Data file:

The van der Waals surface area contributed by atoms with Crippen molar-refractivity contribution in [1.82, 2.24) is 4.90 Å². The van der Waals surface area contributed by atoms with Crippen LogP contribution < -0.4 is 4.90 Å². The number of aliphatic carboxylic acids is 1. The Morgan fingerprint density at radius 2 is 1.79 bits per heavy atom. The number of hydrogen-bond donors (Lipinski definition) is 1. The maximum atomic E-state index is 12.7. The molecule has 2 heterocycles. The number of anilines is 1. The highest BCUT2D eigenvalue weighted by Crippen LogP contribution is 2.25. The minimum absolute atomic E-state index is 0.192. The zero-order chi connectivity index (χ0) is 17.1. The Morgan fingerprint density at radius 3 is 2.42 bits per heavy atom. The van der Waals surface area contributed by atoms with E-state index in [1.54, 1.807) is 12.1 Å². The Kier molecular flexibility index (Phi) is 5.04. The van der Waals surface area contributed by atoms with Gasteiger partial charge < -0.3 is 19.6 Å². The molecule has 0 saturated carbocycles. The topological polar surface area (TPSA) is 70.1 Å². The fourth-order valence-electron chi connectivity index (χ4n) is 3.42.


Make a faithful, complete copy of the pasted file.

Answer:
The van der Waals surface area contributed by atoms with Crippen molar-refractivity contribution in [1.82, 2.24) is 4.90 Å². The van der Waals surface area contributed by atoms with Crippen LogP contribution < -0.4 is 4.90 Å². The number of aliphatic carboxylic acids is 1. The Morgan fingerprint density at radius 2 is 1.79 bits per heavy atom. The number of hydrogen-bond donors (Lipinski definition) is 1. The maximum atomic E-state index is 12.7. The molecule has 2 heterocycles. The number of anilines is 1. The highest BCUT2D eigenvalue weighted by Crippen LogP contribution is 2.25. The minimum absolute atomic E-state index is 0.192. The zero-order chi connectivity index (χ0) is 17.1. The Morgan fingerprint density at radius 3 is 2.42 bits per heavy atom. The van der Waals surface area contributed by atoms with E-state index in [1.54, 1.807) is 12.1 Å². The Kier molecular flexibility index (Phi) is 5.04. The van der Waals surface area contributed by atoms with Gasteiger partial charge < -0.3 is 19.6 Å². The molecule has 0 saturated carbocycles. The topological polar surface area (TPSA) is 70.1 Å². The fourth-order valence-electron chi connectivity index (χ4n) is 3.42.